A spectacular 17th century harness is to lead a sale of equestrian history at Czerny’s International Auction House in Sarzana, Italy on March 23.
Valued at $24,630-36,945, it’s a serious proposition. There’s an interesting focus on nautical themes in the ornate styling, with a depiction of the ancient Greek sea god Neptune inspired by fountains at the Palace of Versailles.
The quality of the piece marks it out as belonging to a member of the upper classes.
The sale is made up of two collections. One belonged to Rene Francois, curator of the Musee du cheval et de l’eperonnerie d’art in Beaucaire, France.
He acquired a selection of more than 2,000 items connected with the equestrian culture from across the world.
Among the most intriguing lots in the sale is a set of iron conquistador’s spurs made in 17th century Spain that carry an estimate of $4,926-7,389.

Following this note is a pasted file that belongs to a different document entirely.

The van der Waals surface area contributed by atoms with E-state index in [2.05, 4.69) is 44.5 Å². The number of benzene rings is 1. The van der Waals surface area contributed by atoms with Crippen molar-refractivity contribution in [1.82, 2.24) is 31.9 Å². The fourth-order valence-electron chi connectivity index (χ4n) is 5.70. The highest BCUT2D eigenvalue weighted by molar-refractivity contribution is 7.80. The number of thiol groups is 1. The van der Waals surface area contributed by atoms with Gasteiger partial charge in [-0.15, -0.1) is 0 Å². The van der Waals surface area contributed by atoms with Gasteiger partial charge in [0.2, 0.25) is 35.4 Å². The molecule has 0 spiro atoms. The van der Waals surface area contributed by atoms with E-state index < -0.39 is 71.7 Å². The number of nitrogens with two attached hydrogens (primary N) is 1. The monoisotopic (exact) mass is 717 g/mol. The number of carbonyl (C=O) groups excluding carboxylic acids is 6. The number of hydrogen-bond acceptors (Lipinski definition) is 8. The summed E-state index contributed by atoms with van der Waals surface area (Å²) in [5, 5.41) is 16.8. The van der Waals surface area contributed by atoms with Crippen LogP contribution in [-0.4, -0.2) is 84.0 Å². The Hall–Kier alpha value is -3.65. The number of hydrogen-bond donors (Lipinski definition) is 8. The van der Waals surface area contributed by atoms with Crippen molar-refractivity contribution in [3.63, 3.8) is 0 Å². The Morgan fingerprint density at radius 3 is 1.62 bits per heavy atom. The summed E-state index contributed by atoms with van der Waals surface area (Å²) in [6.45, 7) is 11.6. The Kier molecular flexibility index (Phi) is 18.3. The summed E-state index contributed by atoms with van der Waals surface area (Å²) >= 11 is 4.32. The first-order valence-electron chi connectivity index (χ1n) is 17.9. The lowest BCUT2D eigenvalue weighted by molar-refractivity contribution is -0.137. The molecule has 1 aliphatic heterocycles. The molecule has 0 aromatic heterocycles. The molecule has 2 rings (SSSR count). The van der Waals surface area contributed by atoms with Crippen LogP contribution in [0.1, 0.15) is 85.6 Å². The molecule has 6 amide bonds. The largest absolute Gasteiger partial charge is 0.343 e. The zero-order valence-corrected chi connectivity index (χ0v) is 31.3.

The wildly elaborate design is known as an “Espuela Grande” (“Grand Spur”) and is the ancestor to the cowboy style spur popular in Mexico and the south-western states of the US.
As they moved through central America, the conquistadors taught the locals how to craft metal parts in the styles that were popular back home in Spain. The legacy was passed north, making its way to the Native American tribes in the southern United States and later becoming adopted by white Americans.
A stunning Japanese Kura saddle is also featured, with a valuation of $3,694-7,389.
The fabulously detailed piece was made during the Edo period, sometime around the 19th century.